1. a mat placed beneath a glass in order to protect a surface
2. a compact disc rendered useless
Recently I received a return from the Arlington Arts Center, responding to an exhibition submission from earlier in the summer. We all know the kind: submit an exhibition idea to the gallery complete with examples of work and a check for entry fee. Include an SASE.
In decades past this was necessary for the return of the examples in slide form. Slides, as we are all familiar, are expensive. The film is expensive to purchase. They may be expensive to take with a hired hand. They are expensive to develop and they are just as expensive to duplicate.
CDs, however, are at most $1 to produce. And the images stored on them have a specific shelf life of the one CD typically due to a specified number of image entries or due to the related nature of the work for a site-specific installation or exhibition.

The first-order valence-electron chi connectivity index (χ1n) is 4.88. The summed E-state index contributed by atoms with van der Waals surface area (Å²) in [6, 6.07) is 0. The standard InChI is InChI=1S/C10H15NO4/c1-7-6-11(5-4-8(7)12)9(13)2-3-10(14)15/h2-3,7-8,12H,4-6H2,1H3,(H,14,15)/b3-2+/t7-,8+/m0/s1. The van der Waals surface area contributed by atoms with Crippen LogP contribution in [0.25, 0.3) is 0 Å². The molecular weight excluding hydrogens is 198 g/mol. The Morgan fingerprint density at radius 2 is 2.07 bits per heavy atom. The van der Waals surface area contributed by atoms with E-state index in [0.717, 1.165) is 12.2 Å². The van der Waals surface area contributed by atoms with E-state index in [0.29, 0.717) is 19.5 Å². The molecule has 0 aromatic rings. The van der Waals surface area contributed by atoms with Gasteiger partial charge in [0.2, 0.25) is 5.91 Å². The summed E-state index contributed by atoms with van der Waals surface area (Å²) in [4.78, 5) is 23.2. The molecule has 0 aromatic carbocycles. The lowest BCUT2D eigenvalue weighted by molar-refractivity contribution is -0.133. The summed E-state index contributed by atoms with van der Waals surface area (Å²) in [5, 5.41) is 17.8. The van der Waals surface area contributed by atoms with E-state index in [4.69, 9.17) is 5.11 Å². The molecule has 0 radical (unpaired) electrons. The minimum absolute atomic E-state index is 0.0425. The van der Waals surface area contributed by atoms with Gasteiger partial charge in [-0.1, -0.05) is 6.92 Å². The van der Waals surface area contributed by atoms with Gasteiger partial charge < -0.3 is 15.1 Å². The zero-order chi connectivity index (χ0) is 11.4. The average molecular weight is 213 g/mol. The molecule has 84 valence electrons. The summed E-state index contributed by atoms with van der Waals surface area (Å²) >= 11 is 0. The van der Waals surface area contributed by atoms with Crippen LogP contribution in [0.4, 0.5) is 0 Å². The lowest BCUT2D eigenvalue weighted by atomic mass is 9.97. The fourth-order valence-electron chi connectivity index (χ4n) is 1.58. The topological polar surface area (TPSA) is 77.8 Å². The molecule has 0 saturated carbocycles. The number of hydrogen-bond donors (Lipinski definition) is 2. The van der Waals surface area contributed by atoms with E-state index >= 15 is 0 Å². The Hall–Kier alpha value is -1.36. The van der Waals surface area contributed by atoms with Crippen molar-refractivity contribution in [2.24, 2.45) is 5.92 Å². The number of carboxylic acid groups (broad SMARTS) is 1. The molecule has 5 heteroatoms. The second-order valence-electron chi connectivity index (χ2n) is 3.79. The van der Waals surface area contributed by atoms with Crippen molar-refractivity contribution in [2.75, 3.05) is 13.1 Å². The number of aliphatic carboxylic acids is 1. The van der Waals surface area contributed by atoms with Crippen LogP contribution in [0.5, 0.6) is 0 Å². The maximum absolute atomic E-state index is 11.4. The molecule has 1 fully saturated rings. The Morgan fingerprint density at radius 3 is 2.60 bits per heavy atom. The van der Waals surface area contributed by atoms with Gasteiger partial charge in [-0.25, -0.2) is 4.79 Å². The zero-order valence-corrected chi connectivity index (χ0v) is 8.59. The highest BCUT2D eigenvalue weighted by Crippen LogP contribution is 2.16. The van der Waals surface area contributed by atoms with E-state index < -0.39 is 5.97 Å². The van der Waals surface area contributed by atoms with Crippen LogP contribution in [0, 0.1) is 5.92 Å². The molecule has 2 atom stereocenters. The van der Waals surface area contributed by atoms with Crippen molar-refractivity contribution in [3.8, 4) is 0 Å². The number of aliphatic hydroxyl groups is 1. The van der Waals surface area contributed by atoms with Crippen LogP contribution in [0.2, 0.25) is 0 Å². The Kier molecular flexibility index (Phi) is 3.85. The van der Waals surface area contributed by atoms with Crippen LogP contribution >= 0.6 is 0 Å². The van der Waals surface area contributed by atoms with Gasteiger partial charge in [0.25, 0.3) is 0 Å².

However, artists may still include the SASE in the form of a business envelope despite the obvious difference in size and function from an envelope that holds a compact disc. Lenny Campello made this observation in a blog entry a number of months ago and screamed at artists about the idiocy of this phenomenon.
It is not idiocy.
It is a reflex by artists to unscrupulous gallerists who do not have the common courtesy to send a rejection letter. And there are many. In fact, this may also be the reflex of artists who have applied for real jobs with real resumes and real portfolios. Who send them out to dozens of companies (273) in eight markets (Des Moines, Lincoln, Chicago, Minneapolis, New York City, Kansas City, Milwaukee, Madison) and not hear one peep from even the lowliest of HR reps… not that I write with such experience.
While I do not suspect this to be an activity specifically of the Arlington Arts Center, why should I take the chance? I’d like to hear back from such centers of art. What makes little sense is the effort spent to return the disc. AAC was kind enough to return the coaster in someone else’s SASE - I assume someone who got a solo exhibition (and his or her penmanship was gorgeous). To balance the cruelty of the even gallerists, the good galleriest will often dig out an envelope and cough up the 78 cents to return the disc.
GALLERIES. SAVE YOUR MONEY. KEEP THE COASTER.